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Last Updated: Wednesday, 28 April, 2004, 08:19 GMT 09:19 UK
Union's fears over BP sell-off
About 500 people are employed in the division at Grangemouth
Staff at BP's Grangemouth plant face an uncertain future after the oil giant announced plans to sell off part of the business, unions have warned.

The company intends to offload half of its petrochemicals business, which employs about 500 people at the plant.

Its Olefins and Derivatives (O&D) division will be turned into a separate company which will either be sold or floated on the stock market next year.

The Transport and General Workers' Union said the decision was a shock.

Regional industrial organiser Pat Rafferty said: "Workers at BP Grangemouth face an uncertain future.

"They have worked hard to accommodate restructuring and feel that they have been rewarded for their co-operation by being transferred out of the company.

Pat Rafferty
This decision has come from the top with little thought for the workers and it smacks of corporate greed
Pat Rafferty
T&G regional organiser
"Our experience of employment transfers shows that workers often end up worse off under the new employer."

Unions are seeking guarantees about long-term job security and want the new employer to match the BP pension scheme.

"The BP Group is making substantial profits yet they don't seem enough to satisfy the board," added Mr Rafferty.

"This decision has come from the top with little thought for the workers and it smacks of corporate greed."

However, BP said it hoped the decision would be best for all concerned.

The division has had to compete against more profitable parts of the company for investment, and BP hopes the new owner will be committed to its future.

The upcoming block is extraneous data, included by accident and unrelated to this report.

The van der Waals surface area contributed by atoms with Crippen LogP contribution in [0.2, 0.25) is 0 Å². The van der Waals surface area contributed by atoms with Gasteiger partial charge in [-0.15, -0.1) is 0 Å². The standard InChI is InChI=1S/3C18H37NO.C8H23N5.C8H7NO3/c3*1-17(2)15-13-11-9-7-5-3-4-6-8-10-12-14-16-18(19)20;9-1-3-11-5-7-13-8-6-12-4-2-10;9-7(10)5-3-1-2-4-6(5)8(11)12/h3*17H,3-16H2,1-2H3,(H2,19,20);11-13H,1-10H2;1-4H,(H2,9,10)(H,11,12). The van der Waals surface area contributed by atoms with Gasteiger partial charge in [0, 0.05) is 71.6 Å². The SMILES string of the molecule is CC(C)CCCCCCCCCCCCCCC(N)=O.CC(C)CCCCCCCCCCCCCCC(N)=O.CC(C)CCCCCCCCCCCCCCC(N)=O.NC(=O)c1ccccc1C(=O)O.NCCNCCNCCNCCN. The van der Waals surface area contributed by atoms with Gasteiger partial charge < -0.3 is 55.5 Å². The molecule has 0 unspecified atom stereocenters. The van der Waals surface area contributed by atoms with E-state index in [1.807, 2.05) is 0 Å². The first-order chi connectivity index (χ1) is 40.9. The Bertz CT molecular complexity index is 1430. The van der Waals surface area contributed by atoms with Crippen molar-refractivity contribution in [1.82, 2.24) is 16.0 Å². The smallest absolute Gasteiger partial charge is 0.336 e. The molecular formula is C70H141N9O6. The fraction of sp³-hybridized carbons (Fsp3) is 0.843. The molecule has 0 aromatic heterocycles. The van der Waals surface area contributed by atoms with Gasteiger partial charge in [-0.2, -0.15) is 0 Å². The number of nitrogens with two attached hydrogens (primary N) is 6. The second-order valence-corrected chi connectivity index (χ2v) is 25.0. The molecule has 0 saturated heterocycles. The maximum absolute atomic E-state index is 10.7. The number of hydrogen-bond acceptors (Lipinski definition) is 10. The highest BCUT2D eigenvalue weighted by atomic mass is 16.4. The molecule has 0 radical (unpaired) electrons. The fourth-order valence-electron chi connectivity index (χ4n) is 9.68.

Chief executive Lord Browne said the move was also "likely to deliver the best returns for shareholders".

Our O&D sub-segment is one of the highest-quality portfolios of its kind in the petrochemicals industry
Iain Conn
The O&D division makes products used in plastic goods such as food and drink containers and automotive parts.

It employs more than 7,000 people across the world, including Germany and the US, and has about 3.64bn of the petrochemicals business' operating capital.

Iain Conn, the current chief executive of BP Petrochemicals, said: "Our O&D sub-segment is one of the highest-quality portfolios of its kind in the petrochemicals industry.

"It has a global network of manufacturing sites, good technology, a fine range of products and strong market positions.

"As a free-standing entity it will be a significant competitor in its sector."

Cathy Peattie MSP, whose Falkirk East constituency includes the refinery, said she would raise the sell-off issue in the Scottish Parliament.

She added: "A great deal of uncertainty surrounds the plan for O&D to become a separate company.

"This could have major consequences, not only for Grangemouth and surrounding areas, but for Scotland as a whole. I'm sure the Scottish Executive will be very concerned about this development."

And Liberal Democrat MSP Donald Gorrie called on BP to ensure the protection of jobs at its Grangemouth plant.

The Central Scotland member said: "This sell-off must not become a disaster for the 500 workers at the company's plant. They have been more than co-operative over recent restructuring."

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